Angelina Weld Grimke was born in 1880, the daughter of black lawyer and activist Archibald Grimké and his white wife Sarah Stanley. She was named for her father's aunt Angelina Grimké Weld, abolitionist and woman suffrage activist. Her parents divorced when she was three; her mother raised her for a few years afterwards, but in 1887 sent her to her father in Boston, who Angelina lived with after that. Her mother toured, for some years, lecturing on alchemy, astrology, mysticism, and their relationship to physical health, but committed suicide in 1898 without ever having seen her daughter again.

When Angelina was thirteen, her father was appointed consul to Santo Domingo (Dominican Republic). Rather than take his daughter out of the U.S., he left her in Washington, D.C. with his brother Francis Grimké and his wife Charlotte Forten. Angelina and her uncle and aunt did not get along; eventually Charlotte wrote to Archibald that they could not keep Angelina any longer. She was enrolled in a boarding school in Minnesota, the Northfield Academy, in 1896. After that, she attended Wellesley College (then called "the Boston Normal School of Gymnastics"), and then started teaching public school in Washington, D.C. -- first gym, then English.

In 1903, she announced to her father that she was in love. This nearly shattered the relationship between father and daughter; Archibald gave Angelina the choice between her lover and her father. Angelina chose her father, who had been her confidant and friend her entire life. Unfortunately, he never accepted his daughter's sex life; her letters from as ages early as fourteen show that she was either a lesbian or bisexual (the gender of the 1903 lover is not even known). But they remained extremely close until his death in 1930; she was his unofficial editor as well as writing her own works, and a great support for him during the controversies of his work for civil rights, and he helped her get her play Rachel, published and performed in Washington D.C. and then New York. Angelina also did work with Margaret Sanger in her published journal on contraception, and supported women's suffrage efforts.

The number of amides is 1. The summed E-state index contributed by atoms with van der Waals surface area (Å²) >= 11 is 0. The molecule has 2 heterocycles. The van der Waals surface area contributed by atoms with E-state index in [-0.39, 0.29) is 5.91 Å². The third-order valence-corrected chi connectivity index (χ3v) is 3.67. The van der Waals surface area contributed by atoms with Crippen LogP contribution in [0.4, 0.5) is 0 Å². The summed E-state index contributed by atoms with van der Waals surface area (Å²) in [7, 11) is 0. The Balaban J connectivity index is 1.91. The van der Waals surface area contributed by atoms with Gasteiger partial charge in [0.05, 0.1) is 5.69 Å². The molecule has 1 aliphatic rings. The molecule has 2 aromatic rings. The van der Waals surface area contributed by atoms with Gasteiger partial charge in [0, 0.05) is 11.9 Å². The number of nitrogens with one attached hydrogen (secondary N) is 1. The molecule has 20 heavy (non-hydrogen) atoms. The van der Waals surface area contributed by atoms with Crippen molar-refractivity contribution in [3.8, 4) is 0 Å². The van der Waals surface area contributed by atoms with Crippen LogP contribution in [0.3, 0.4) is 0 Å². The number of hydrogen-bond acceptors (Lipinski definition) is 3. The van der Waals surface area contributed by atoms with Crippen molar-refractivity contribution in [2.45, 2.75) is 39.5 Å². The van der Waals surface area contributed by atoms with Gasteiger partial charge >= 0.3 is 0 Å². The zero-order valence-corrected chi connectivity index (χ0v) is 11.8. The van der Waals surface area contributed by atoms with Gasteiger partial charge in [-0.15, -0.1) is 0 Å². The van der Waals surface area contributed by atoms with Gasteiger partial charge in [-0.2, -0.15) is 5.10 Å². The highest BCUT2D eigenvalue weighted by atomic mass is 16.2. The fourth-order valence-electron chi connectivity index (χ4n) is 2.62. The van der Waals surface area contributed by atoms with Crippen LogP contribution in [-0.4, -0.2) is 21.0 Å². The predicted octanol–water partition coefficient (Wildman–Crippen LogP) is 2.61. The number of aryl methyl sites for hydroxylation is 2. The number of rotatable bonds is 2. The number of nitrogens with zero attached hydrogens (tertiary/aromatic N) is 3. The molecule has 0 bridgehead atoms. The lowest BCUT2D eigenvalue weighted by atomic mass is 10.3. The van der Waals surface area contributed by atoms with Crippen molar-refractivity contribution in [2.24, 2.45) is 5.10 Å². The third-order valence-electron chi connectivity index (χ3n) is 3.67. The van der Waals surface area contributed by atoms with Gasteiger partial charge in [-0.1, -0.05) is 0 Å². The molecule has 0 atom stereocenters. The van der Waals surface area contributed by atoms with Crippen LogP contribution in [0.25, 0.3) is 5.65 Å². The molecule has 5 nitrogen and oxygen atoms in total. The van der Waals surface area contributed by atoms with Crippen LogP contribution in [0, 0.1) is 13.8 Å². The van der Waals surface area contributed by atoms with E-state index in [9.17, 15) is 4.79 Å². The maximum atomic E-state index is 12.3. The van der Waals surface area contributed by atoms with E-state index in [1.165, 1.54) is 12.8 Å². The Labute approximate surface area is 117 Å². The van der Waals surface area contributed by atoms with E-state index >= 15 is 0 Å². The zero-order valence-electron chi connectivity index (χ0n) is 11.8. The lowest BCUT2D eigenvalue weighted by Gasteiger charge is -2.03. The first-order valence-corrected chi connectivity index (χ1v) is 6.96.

Angelina's work is now looked upon as a precursor to the Harlem Renaissance (which is an interesting comment on how the U.S. looks at race, since three of her grandparents were white). The piece best known at the time was Rachel, which focuses on a black woman who, after lynchings take place around her, refuses to get married and have children, so that she will not be providing the white world with more black people to mistreat. It was used by the NAACP as a counterpoint to the film Birth of a Nation's pro-white views.

Her poetry has attracted more attention now; some of it is commemmorative ("To My Father Upon His Fifty-Fifth Birthday" or "Joseph Lee") or dealing with African-American concerns, but more is about lost or unrequited love. Much of this work was not published until after her death, even though rhetorical devices such as speaking about women from a male narrator were used in some of them. Her prose (short stories, essays, and drama) generally dealt with the black person's experience. Rachel was the only work published as a book during her life, but her shorter pieces appeared in many magazines and anthologies.

After her retirement from teaching in 1926, Angelina moved to New York, where she lived quietly until her death in 1958, without publishing anything else. Even her father's death did not seem to free her from the closeted state; she seems to have spent the last years of her life in near-complete isolation.

One of her more famous poems:


There is a tree, by day,
That, at night,
Has a shadow,
A hand huge and black,
With fingers long and black.
All through the dark,
Against the white man's house,
In the little wind,
The black hand plucks and plucks
At the bricks.
The bricks are the color of blood and very small.
Is it a black hand,
Or is it a shadow?

Perry, Mark. Lift Up Thy Voice: The Grimke Family's Journey from Slaveholders to Civil Rights Leaders. New York: Viking Penguin, 2001.

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